Crammed into Keith’s Hut

Winter showed up, so this week I headed into the Coast mountains with my wife and two friends for some ski touring. It was nice to get outside and discover how much legs can atrophy in 3 months of grad school.

Day 1 we tried to get ahead of the ski touring hoards spilling from Vancouver by heading to the remote and decrepit Lizzie cabin 6-8 hours up an overgrown logging road (I’m not going to call it an “FSR”, since the term implies logging is somehow doing the forest a favour).

Unfortunately an accident closed the highway for several hours, which moved our hike into night mission territory with a 2pm start. We crossed a fallen log over the Lizzie creek washout and began hauling way too much gear up the road/trail. My fat ski setup weighs an embarrassing 30 lbs for skis (Rossi S7), boots (BD Factor) and bindings (Marker Duke) which meant a 50-60 lbs pack for the 4 day trip.

Lizzie Creek crossing
Justin on the Lizzie Creek crossing

The going was good for the first hour and tolerable for the second, with elevation gains of 300m and 200m respectively out of a 1300m total. However the third hour was a disaster. In the 12 years since the road washed out, the slide alder has displayed impressive growth. With the recent >100cm of snowfall, the alder had fallen over and obscured any hint of a path up the old road. We gained 15m of elevation in the third hour as we crawled and tripped through the alder. With darkness entrenched and no end in sight, we decided to turn around to a hotel as the -17 C weather forecast made cowboy camping in the alder unappealing.

Day 2-4: With plan A foiled, we set out the next morning for a more easily accessed but likely crowded hut. The Duffey Lake area has a large number of unsanctioned cabins that grow more popular each year. We headed for the Steep Creek area, but arrived to find 7 cars in the parking lot for a cabin that sleeps 12. We moved on to Cerise Creek, where 3 cars were parked for the 20 person Keith’s Hut. Encouraged, we headed in and 3 hours later had secured spots in the cabin with 9 others. Our timing was fortunate, as numerous other groups arrived throughout the day and all night to pack the cabin way over capacity. The 1:30am arriving group did an impressive amount of stomping with their ski boots on the wooden floor for half an hour. The all night noise combined with my food bag going missing was a good reminder of why I try to avoid the chaos of easily accessed and unregulated cabins.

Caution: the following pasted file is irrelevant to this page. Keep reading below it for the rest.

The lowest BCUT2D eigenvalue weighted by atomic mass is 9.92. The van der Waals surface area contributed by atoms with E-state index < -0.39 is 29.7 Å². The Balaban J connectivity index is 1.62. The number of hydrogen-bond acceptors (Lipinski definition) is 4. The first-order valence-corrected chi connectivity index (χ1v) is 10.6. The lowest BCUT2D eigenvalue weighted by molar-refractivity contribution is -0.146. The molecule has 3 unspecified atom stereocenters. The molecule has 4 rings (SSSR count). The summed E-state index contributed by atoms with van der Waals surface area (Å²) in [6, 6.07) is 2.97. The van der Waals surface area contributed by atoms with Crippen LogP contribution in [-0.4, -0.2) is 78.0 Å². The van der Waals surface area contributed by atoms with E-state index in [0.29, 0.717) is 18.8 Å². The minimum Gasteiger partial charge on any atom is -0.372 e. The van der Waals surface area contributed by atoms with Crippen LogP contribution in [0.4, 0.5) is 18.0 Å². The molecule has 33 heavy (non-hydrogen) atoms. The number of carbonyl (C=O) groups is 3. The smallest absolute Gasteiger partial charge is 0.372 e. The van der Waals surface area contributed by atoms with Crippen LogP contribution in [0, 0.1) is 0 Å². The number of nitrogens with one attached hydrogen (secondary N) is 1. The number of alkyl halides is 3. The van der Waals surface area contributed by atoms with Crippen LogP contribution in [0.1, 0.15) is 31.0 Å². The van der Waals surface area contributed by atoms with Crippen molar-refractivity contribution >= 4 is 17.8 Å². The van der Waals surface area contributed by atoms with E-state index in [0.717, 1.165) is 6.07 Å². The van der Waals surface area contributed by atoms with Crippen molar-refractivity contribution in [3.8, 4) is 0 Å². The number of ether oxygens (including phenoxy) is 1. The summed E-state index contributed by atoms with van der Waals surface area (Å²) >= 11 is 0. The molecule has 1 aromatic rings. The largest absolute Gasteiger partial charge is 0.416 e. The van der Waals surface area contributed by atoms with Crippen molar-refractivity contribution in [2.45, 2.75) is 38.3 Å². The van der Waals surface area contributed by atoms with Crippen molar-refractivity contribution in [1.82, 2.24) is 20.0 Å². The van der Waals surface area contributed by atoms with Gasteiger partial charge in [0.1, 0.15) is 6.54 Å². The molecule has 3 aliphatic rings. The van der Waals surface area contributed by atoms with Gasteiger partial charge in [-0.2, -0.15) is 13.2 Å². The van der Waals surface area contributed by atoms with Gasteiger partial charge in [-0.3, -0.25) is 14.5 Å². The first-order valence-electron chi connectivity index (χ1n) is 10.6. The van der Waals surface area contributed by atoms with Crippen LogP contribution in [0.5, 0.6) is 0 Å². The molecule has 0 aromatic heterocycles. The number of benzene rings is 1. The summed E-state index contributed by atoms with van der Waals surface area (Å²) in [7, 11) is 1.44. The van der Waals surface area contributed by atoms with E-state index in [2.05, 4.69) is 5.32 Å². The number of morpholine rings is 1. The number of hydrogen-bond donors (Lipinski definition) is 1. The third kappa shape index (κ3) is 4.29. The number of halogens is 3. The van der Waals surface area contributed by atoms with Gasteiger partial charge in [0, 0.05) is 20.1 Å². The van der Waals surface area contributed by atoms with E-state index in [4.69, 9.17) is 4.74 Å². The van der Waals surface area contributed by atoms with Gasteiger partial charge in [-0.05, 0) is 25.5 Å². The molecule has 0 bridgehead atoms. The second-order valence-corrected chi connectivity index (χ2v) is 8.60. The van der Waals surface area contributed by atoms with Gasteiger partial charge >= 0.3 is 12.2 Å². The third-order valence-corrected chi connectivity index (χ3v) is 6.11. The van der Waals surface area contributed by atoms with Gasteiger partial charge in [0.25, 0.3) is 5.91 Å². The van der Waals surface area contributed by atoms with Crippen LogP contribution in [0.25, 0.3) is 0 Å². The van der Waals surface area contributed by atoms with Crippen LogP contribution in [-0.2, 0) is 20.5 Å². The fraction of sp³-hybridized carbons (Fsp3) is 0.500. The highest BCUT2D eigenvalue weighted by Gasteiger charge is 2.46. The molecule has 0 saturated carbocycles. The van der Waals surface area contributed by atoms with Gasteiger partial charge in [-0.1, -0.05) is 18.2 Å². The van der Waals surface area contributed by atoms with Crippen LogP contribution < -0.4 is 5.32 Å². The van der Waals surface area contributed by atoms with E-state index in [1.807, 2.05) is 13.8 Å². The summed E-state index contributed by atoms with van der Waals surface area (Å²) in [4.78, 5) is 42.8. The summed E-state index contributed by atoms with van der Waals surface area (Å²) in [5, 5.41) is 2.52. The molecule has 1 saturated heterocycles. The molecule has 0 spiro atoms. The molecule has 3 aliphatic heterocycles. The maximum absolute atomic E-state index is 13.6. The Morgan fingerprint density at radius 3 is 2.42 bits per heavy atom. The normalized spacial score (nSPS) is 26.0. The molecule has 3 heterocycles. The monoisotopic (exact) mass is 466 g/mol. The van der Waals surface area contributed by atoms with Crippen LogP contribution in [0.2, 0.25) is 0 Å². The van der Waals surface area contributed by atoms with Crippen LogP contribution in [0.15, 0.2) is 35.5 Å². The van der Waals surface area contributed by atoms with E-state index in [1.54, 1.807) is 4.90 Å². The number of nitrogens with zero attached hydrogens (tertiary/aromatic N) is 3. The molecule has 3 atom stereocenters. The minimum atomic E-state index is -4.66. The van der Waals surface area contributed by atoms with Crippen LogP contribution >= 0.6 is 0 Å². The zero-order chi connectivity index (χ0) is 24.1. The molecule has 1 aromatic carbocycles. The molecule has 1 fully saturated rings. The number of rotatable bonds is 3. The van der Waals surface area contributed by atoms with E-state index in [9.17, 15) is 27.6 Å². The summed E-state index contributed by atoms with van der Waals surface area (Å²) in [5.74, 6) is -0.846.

Tara-Ski

Keith's Hut - Cerise Creek
Keith’s Hut – Cerise Creek

Cabin chaos aside, the conditions were great with blue skis and soft powder. We skied about 1500′ vert on the second day and about 3000′ on day 3 and day 4 before heading home. It’s been 2 years since I lived in BC, so there was a bit of rust to knock off but the conditions made being rusty not so bad. Getting out touring was also a great reminder of how good of an exercise skiing is. Back in the 2012 hiking season I had legs carved out of wood after skiing >100 days.

Tonight I’m going to mount up my skinny ski setup (Karhu Guide, Plum 145, Scarpa Alien) and hopefully get some local vertical in on Saturday. I’m trying to get in shape for an ambitious trip I’m planning for February. Details will be forthcoming, but the core concept is a long and self designed ski traverse in the Coast Mountains with a high degree of difficulty (distance, technical, solo) and high chance of failure. I think it’s important to do at least one trip per year that scares you a little. I think aiming for a 25% chance of bailing in a good level of ambition. I didn’t do a scary trip in 2013 so I’m overdue. Corollary to this, I just purchased a Delorme InReach SE.

Kyle
Kyle
Joffre Peak
Matier Peak – Joffre Group
Kyle's first backcountry trip
Kyle’s first backcountry trip
The aftermath of a drop gone awry.
The aftermath of my drop gone awry.
Tara
Tara
Shadows on a ridge
Shadows on a ridge

DSCN8963

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